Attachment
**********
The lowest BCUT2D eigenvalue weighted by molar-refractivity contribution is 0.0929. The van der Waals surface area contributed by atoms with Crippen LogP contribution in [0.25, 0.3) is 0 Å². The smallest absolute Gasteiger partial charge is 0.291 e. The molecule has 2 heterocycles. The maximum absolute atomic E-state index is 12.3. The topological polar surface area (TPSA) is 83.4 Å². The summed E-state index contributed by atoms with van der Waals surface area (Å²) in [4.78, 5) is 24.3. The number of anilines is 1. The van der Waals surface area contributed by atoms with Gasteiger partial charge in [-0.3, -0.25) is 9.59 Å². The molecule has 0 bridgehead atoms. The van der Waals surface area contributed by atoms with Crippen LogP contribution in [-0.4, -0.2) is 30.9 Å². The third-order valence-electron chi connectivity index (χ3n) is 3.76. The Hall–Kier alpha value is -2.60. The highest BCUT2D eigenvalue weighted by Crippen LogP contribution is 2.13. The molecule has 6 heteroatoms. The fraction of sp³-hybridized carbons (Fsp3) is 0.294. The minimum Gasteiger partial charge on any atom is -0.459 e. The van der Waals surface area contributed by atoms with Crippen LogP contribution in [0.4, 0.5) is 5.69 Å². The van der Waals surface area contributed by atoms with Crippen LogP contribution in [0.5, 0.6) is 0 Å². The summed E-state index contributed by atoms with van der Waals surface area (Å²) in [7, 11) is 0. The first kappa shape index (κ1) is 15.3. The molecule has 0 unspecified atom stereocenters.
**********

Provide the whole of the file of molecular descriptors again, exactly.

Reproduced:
The lowest BCUT2D eigenvalue weighted by molar-refractivity contribution is 0.0929. The van der Waals surface area contributed by atoms with Crippen LogP contribution in [0.25, 0.3) is 0 Å². The smallest absolute Gasteiger partial charge is 0.291 e. The molecule has 2 heterocycles. The maximum absolute atomic E-state index is 12.3. The topological polar surface area (TPSA) is 83.4 Å². The summed E-state index contributed by atoms with van der Waals surface area (Å²) in [4.78, 5) is 24.3. The number of anilines is 1. The van der Waals surface area contributed by atoms with Gasteiger partial charge in [-0.3, -0.25) is 9.59 Å². The molecule has 0 bridgehead atoms. The van der Waals surface area contributed by atoms with Crippen LogP contribution in [-0.4, -0.2) is 30.9 Å². The third-order valence-electron chi connectivity index (χ3n) is 3.76. The Hall–Kier alpha value is -2.60. The highest BCUT2D eigenvalue weighted by Crippen LogP contribution is 2.13. The molecule has 6 heteroatoms. The fraction of sp³-hybridized carbons (Fsp3) is 0.294. The minimum Gasteiger partial charge on any atom is -0.459 e. The van der Waals surface area contributed by atoms with Crippen LogP contribution in [0.4, 0.5) is 5.69 Å². The van der Waals surface area contributed by atoms with Crippen LogP contribution in [0.5, 0.6) is 0 Å². The summed E-state index contributed by atoms with van der Waals surface area (Å²) in [7, 11) is 0. The first kappa shape index (κ1) is 15.3. The molecule has 0 unspecified atom stereocenters.